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Our Wildlife Fact Sheet Eastern Grey Kangaroo Introduction


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Our Wildlife Fact Sheet

Eastern Grey Kangaroo

Introduction

One of the most recognisable and well known animals in Australia is the Kangaroo. The Eastern Grey Kangaroo, a large grass eating marsupial, is a familiar sight in Victoria and is one of eight members of the kangaroo family found in Victoria.



Scientific name

Macropus giganteus

Did you know?

Kangaroos can cover up to 6m in one bound.

As a Kangaroo’s speed increases, so does the distance of each hop!

Kangaroos are able to maintain a speed of 20km per hour for long periods of time. For short periods, they can hop at speeds of up to 65km per hour.

Most kangaroos can only move their back legs at the same time.

“Skippy” the bush kangaroo was an Eastern Grey Kangaroo.’

The Kangaroo and Emu are on Australia’s Coat of Arms. It is thought they were chosen as they are the only two Australian animals that can’t move backwards. The Coat of Arms therefore symbolises a nation moving forward.

Kangaroos give birth to under-developed young that are suckled in a pouch on the mother’s belly.

Kangaroos belong to a group of marsupials called macropods, which means ‘great foot’. This group was named because of their large rear feet.

Description

Eastern Grey Kangaroos can be up to 1.5m tall and weigh almost 60kg.

Their fur is grey brown in colour. Their underparts are pale grey or whitish.

They have long ears with a whitish inner fringe and dark eyes.

Males can weigh twice as much as females and have more developed chests and forearms.

Diet

Eastern Grey Kangaroos eat grasses, herbs and occasionally shrubs. Their food is well chewed before it is swallowed and digested.

They mainly feed in areas where grasses are most plentiful.

Habitat

Areas with patches of trees for cover near open grassland provide perfect habitat for Eastern Grey Kangaroos.

During the day they generally rest in the shade and sheltered areas. In the evenings and early morning, they move out into open areas to graze.

Distribution

The Eastern Grey Kangaroo is found in eastern Australia from Tasmania to Cape York Peninsula.

In Victoria, they are widespread in the southern and eastern regions. However, they are not found in north-western Victoria, where they are replaced by Western Grey Kangaroos.


Recorded occurences in Victoria

[Data Source: 'VBA_FAUNA25' and 'VBA_FAUNA100', August 2010 © The State of Victoria, Department of Sustainability and Environment]



Breeding

Eastern Grey Kangaroos can breed throughout the year, however most births occur during summer or in response to favourable conditions.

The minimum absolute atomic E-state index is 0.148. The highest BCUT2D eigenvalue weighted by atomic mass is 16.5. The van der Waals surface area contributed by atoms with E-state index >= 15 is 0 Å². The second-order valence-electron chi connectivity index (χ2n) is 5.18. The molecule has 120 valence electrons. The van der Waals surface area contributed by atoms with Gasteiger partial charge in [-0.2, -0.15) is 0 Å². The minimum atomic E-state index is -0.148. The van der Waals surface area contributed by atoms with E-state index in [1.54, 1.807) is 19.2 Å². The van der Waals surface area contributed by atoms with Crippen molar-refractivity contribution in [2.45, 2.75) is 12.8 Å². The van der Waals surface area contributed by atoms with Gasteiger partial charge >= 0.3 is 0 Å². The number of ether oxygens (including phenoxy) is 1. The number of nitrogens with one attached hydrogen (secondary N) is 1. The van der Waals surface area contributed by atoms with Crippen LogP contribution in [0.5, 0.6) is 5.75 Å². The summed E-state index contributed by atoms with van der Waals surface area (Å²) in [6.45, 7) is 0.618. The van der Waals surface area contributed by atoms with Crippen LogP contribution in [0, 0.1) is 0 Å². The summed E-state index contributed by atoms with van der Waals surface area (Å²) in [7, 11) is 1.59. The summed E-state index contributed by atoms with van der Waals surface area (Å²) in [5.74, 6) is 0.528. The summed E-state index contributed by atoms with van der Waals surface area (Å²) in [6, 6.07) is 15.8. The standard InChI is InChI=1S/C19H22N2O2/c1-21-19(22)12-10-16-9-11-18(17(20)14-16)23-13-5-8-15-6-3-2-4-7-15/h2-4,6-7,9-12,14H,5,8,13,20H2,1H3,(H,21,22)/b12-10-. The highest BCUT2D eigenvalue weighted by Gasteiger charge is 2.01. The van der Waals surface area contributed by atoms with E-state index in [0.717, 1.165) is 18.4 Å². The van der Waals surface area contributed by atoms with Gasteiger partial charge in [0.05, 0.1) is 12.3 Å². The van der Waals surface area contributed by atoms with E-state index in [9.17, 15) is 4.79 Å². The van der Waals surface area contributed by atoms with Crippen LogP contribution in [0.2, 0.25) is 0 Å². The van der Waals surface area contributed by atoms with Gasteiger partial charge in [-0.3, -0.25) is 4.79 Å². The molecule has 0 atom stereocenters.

Joeys are born 36 days after conception and climb into the pouch where they suckle until around nine months of age.

Young joeys remain with their mother for approximately 18 months after leaving the pouch.

Females may have a second joey in their pouch while still tending young at foot.

Kangaroos live in groups called mobs. These groups have a dominant male that attempts to prevent other males from mating with receptive females.

Females often stay with other females in groups. Competition between males can occasionally lead to fights.
What you can do to help!

To protect kangaroo habitat, you can help by improving native vegetation on your property. Kangaroos need trees for shelter and resting.

Be aware of road signs indicating Kangaroos in the area and slow down. Kangaroos may be feeding along the road. Be especially careful at dawn and dusk.

If you do see kangaroos or other wildlife when driving, be careful and give them plenty of time and space to move off the road.

Control your dog: dogs can harass and injure kangaroos and other wildlife.

Eastern Grey Kangaroos are one of the most abundant macropods in Australia. In some areas they may be considered a pest. There are a number of ways humans and kangaroos can live together. For more information on living with kangaroos, please visit the DSE website at www.dse.vic.gov.au.



Further reading

Menkhorst, P.W. (ed), (1995), Mammals of Victoria, Oxford University Press, Melbourne.

Strahan, R. (ed.), (1995), The mammals of Australia, Reed Books, Australia

Published by the Victorian Government Department of Sustainability and Environment

Melbourne, September 2010 © The State of Victoria Department of Sustainability and Environment 2010
ISBN 978-1-74242-043-1 (online)
This publication is copyright. No part may be reproduced by any process except in accordance with the provisions of the Copyright Act 1968.

Authorised by the Victorian Government, 8 Nicholson Street, East Melbourne.



Printed by Biodiversity Conservation, 2/8 Nicholson Street, East Melbourne
For more information contact the DSE Customer Service Centre 136 186. This publication may be of assistance to you but the State of Victoria and its employees do not guarantee that the publication is without flaw of any kind or is wholly appropriate for your particular purposes and therefore disclaims all liability for any error, loss or other consequence which may arise from you relying on any information in this publication.
www.dse.vic.gov.au


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